Almonds, walnuts and pistachio nuts have been the most studied for health benefits.  Walnuts contain the most omega -3 fatty acids. Chestnuts and soynuts are lowest in  calories.  Macadamia and Brazil nuts are highest in calories. Almonds are high in the amino acid tryptophan. Chestnuts, macadamia nuts and pecans have the least protein. Also try cashews,  pine nuts, hazelnuts, and peanuts. Peanuts need to be kept very fresh as they are subject to a fungus that generates poisons called aflatoxins which can also be allergenic. Peanuts and soy nuts are technically part of the legume, not nut family, but people include them when thinking of nuts, so we will too. 
Seeds are also very healthy such as sunflower, pumpkin, and sesame.  The whole nut or seed provides better health benefits and is less fattening than the oils.  Flax seeds and Flaxseed oil are also a good source of the ALA Essential Fatty Acids. Only oil from fish contains the longer chain fatty acids EPA & DHA.
On average, one ounce of nuts provides about 3-4  grams of protein, between 100-150 calories, and about 8-10 grams of fat.   
Although the health benefits of nuts are numerous, here is just a small sample:
Cardiovascular benefits:
Most nuts are rich in heart-friendly polyunsaturated and monounsaturated fats. Research has shown people who consume a small handful of nuts at least 3-4 times a week reduce their risk for heart disease and stroke by half compared to those who consumed no nuts.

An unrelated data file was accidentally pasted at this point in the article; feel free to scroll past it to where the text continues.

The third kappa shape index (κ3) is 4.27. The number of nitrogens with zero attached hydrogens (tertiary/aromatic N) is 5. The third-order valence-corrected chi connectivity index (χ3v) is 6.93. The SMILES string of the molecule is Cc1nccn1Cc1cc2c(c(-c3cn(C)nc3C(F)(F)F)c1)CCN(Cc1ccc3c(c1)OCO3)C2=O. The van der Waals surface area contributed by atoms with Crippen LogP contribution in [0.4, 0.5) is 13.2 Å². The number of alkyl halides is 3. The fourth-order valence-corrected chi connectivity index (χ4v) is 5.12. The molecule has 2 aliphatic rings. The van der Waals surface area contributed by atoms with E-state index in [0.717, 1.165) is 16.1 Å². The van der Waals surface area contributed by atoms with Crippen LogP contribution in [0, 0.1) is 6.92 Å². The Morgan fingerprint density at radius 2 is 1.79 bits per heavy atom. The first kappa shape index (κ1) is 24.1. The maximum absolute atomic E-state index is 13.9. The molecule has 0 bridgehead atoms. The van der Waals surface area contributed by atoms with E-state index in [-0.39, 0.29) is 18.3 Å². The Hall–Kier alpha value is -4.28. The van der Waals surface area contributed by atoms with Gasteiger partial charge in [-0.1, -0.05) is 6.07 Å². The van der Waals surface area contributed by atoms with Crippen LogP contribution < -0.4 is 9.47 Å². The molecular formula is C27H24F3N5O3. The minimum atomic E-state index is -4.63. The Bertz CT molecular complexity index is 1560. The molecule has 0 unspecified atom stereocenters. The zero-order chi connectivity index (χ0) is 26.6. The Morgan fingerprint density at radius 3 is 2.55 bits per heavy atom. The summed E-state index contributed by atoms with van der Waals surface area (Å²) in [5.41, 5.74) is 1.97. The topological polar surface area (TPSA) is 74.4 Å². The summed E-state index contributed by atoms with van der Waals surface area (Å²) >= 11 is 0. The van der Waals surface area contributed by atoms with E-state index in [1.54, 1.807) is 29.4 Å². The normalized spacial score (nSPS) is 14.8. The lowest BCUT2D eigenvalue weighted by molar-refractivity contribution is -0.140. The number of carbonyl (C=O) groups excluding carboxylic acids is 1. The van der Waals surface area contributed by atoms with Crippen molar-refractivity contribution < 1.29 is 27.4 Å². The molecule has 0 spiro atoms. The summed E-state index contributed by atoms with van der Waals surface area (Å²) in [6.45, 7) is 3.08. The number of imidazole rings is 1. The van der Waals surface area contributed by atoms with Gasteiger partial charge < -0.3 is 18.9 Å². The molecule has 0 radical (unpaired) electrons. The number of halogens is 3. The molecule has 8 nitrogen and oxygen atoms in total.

Individual studies conducted by the Adventist Health Study, the Iowa Women's Health Study, the Nurses' Health Study, and the Physicians' Health Study when combined looked at hundreds of thousands of individuals and found that nuts can indeed decrease the risk of heart disease.
In July 2003, the FDA approved the  heart health claim for almonds, hazelnuts, peanuts, pecans,  pine nuts, pistachios and walnuts as these nuts contain less than 4g of saturated fats per 50g.
 This claim can be used on package labels and states:
"Scientific evidence suggests, but does not prove, that eating 1.5 ounces per day of some nuts, as part of a diet low in saturated fat and cholesterol, may reduce the risk of heart disease."

Cholesterol-lowering benefits:
Nuts are rich in monounsaturated fats. This helps decrease the low-density lipoproteins (the bad cholesterol, or LDL) from the blood, without lowering the good HDL cholesterol levels. It is the oxidized LDL that causes plaque deposits to be formed on the inside of arterial walls, leading to atherosclerosis (hardening and blockage of arteries) and ultimately to cardiovascular diseases such as heart attack and stroke.

Lowering blood pressure;
Nuts contain a large amount of l-arginine  an amino acid that enhances the production of nitric oxide in the body. Nitric oxide helps relax the arteries making them more flexible and less prone to blood clots.

Reducing the risk of developing Type 2 Diabetes:
Eating nuts will make you less prone to diabetes.  Since nuts are very low on the glycemic index scale,  including them in your daily diet is helpful for your blood sugar.  Research suggests the risk of developing type 2 diabetes appears to decrease as nut eating increases from less than once a week, to eating nuts once or more per day.
 A new study conducted by researchers at the University of Toronto produced findings that nuts may be a vital way to manage diabetes. Results show that nuts may improve blood lipid levels and blood sugar levels in individuals with non-insulin dependent diabetes (type 2 diabetes).